Sitting on the front porch of the famed Thompson House, looking over downtown Cincinnati and thinking about tonight’s show, I can’t help but recall my initial reaction to Gemini Syndrome. It was December of last year. I got a call from the founder of Unsung Melody asking if I’d interview and photo a band that was passing through town. Gemini Syndrome was being honored with the highly-coveted UM Debut Album of The Year award, so he sent me a link to their single release, “Stardust.” My thought (before clicking the link or doing any research) was, “Stardust. Gemini Syndrome. I thought we were focusing on Rock and not some Ooey-Gooey Gimmicky Future Pop s**t.” Then I clicked the link.
BLAM! Right out of the gate! (As of this writing, I’m still trying to figure out how to get the first 15 seconds of the song as my ringtone!) D A M N!!!!!!! I was INSTANTLY hooked! And as I’ve talked to several fans at each subsequent GS show, they all say the same thing, “It’s love at first sound.” This is Rock-n-Roll as it should be. It’s unpretentious, but it’s in your face. It’s personal, but it’s for everyone. It’s real teamwork coming together in a sonic forum to envelop every known emotion. Rich Juzwick’s cutting and driving lead guitar riffs pick apart your senses and reassembles them in a cohesive flow that leaves the listener frozen in awe. But stand in front of their PA system and Mike Salerno’s chest- imploding rhythms feel as much like a percussion instrument as a guitar. His thunderous support and backing vocals add greater depth to an already limitless talent pool. A word of warning: don’t be misled by Alessandro AP Paveri’s diminutive stature. His unique bass styling provides the foundation on which The Synner Conversion continues to build and grow. And that is one very tall order. It’s often easy to gloss-over or altogether forget about the drummer, unless that drummer happens to be Brian Steele Medina. Before he even takes the stage and perches on his drum stool, you know you’re in for the rhythmic ride of a lifetime. His drum kit is one of the more unique sets you’ll see on tour and it’s appropriate because Medina is one of the more unique drummers you’ll see on tour. Always smiling. insane beats. The consummate time-keeper. A Drummer’s drummer. And then.. there’s Aaron Nordstrom, “The Messenger” of Gemini Syndrome. Heavy Metal is a never-ending sea of black. Black shirts. Black pants. Black hair. Black eyes. Black black black black black. [Enter Nordstrom] Holy Shit! Aaron is a soft, but uniquely white, beacon of light in a long & dark Metal tunnel. An epitomic ray of sunshine. Then, he starts to sing. Powerful, melodic, thought-provoking lyrics from one of the Music Industry’s most promising front-men. I had the good fortune to meet with Aaron for a brief interview in December (which you can read here) and was instantly drawn to a guy that wastes no time making you feel like an old friend. And on-stage he’s no different. Every performance is personal. Every time he sings, it’s meant just for you.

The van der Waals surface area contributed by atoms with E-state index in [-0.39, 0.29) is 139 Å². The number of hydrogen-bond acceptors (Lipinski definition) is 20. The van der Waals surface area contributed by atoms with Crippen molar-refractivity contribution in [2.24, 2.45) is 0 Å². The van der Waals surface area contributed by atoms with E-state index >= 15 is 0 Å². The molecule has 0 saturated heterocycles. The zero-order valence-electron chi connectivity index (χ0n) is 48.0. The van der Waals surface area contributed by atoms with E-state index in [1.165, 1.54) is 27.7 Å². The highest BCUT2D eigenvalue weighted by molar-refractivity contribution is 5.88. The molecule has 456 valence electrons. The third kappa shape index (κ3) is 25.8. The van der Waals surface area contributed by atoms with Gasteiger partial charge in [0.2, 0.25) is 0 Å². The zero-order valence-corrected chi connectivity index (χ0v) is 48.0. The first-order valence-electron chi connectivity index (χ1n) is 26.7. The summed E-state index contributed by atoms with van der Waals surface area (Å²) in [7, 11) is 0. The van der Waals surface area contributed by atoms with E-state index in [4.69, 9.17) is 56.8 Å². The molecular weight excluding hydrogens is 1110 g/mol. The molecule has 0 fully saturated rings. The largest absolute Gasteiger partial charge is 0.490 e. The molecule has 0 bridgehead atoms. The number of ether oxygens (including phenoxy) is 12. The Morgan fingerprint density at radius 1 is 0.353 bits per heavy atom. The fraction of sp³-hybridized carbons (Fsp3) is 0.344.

Gemini Syndrome at the Thompson House:
This time around, I took a few minutes to throw some random questions at Rich. Here’s how it went down:
Our first review & interview with you guys took place about a year and a half ago. February, as a matter of fact. You were still trying to come up with a name for what, eventually, became “Lux” and you were scheduled for your first batch of festivals. Does it seem like it was just yesterday or has it been the fastest 10 years of your life?
Going through it can feel like forever…like a kid waiting for Christmas or summer break from school. Looking back in retrospect though, it does feel like it all happened yesterday. It’s all very surreal, like a weird time tug-o-war.